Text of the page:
Rome canned Fabius and elected two consuls with anger issues to lead the armies, with one claiming that he would "eat Hannibal's head for breakfast!" (quoted in Livy, Book 23, section 7). They engaged the Carthaginians at Cannae on the eastern coast of Italy, with the Roman forces nearly twice the number of their enemy, and their commanders with five times the steroid intake. Hannibal, the calm tactician, employed the perfect plan to negate this disadvantage (as seen in figs. 4-9).

Fig.4: The Roman and Carthaginian infantries and cavalries line up for the traditional snarl at each other before the battle.
Fig.5: The Romans, led by their uber-aggressive commander, blindly charge into the Carthaginian center. The two cavalries exchange fisticuffs as well.
Fig.6: The Carthaginians fall back, making the Romans think they're going a good job. The Carthaginian cavalry chillaxes after making easy work of their Roman adversaries.
Fig.7: The Carthaginians begin to envelop the Romans, with their cavalry coming from behind to literally stab people in the back.
Fig.8: Roman numbers deplete rapidly as Carthaginians encircle them and sing "Ring Around the Rosie."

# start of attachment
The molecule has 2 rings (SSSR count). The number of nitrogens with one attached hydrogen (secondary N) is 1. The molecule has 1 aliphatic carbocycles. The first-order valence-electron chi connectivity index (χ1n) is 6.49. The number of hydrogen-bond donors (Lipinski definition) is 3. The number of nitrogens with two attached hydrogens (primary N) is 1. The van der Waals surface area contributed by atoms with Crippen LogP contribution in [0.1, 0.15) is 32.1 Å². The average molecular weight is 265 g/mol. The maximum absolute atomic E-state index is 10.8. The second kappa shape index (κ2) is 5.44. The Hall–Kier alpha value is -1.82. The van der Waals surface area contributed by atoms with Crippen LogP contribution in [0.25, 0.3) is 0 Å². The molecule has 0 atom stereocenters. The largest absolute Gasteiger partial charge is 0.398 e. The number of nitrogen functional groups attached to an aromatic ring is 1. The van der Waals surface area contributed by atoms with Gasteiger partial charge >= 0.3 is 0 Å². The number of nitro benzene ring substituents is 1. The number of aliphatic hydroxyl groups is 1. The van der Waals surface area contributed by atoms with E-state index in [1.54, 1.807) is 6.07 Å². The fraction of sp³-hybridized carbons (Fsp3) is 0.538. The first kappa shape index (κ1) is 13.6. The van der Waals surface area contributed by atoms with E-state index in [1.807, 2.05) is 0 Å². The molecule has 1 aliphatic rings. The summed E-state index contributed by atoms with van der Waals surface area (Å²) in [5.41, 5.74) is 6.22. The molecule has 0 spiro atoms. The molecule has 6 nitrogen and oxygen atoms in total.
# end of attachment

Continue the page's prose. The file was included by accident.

Fig.9: With victory complete, Carthaginians decide to play pong with the head of a Roman infantryman.
By the end of August 2, 216 BC, as many as 70,000 Roman soldiers lay dead on the battlefield of Cannae. Hannibal achieved a decisive victory, and everything started to collapse on the Romans. Many of their allies throughout Italy abandoned them for the soft caressing arms of Hannibal. The Macedonian rulers of Greece signed a treaty of alliance with Carthage just to gang up on Rome. Nearly 20% of eligible fighting men in the Republic had been killed in the war so far. Worst of all, Rome's love interest found out about the thing, and now she's all upset and stuff (that sums up the middle of every romantic comedy ever). Before long, the Carthaginian army showed up outside the city walls, a sight so alarming that parents would use the veiled threat that Hannibal was coming to get them in order to manipulate their children into picking up their toys and going to bed for centuries to come (no joke!).

However, Hannibal completely checked out after Cannae. He camped outside the Servian Walls of Rome for a little bit (stocked with plenty of chocolate, marshmallows, and graham crackers), but said he "just wasn't feeling it" and moved on. Yeah, he lacked the proper siege equipment to take the city and many have needed to recruit more allies before even attempting to attack, but senioritis seems to have crept into his previously-diligent brain. Instead his army moved further south, getting fat on stealing crops and livestock and terrorizing citizens over to their side. The Romans would then come in and terrorize them until their allegiance returned, so residents kept the jerseys of both teams stocked at all time. This annoying game of tug-of-war took 13 years, embodying that part of the movie where the plot stalls on something stupid and you know it's a good time to hit the restroom.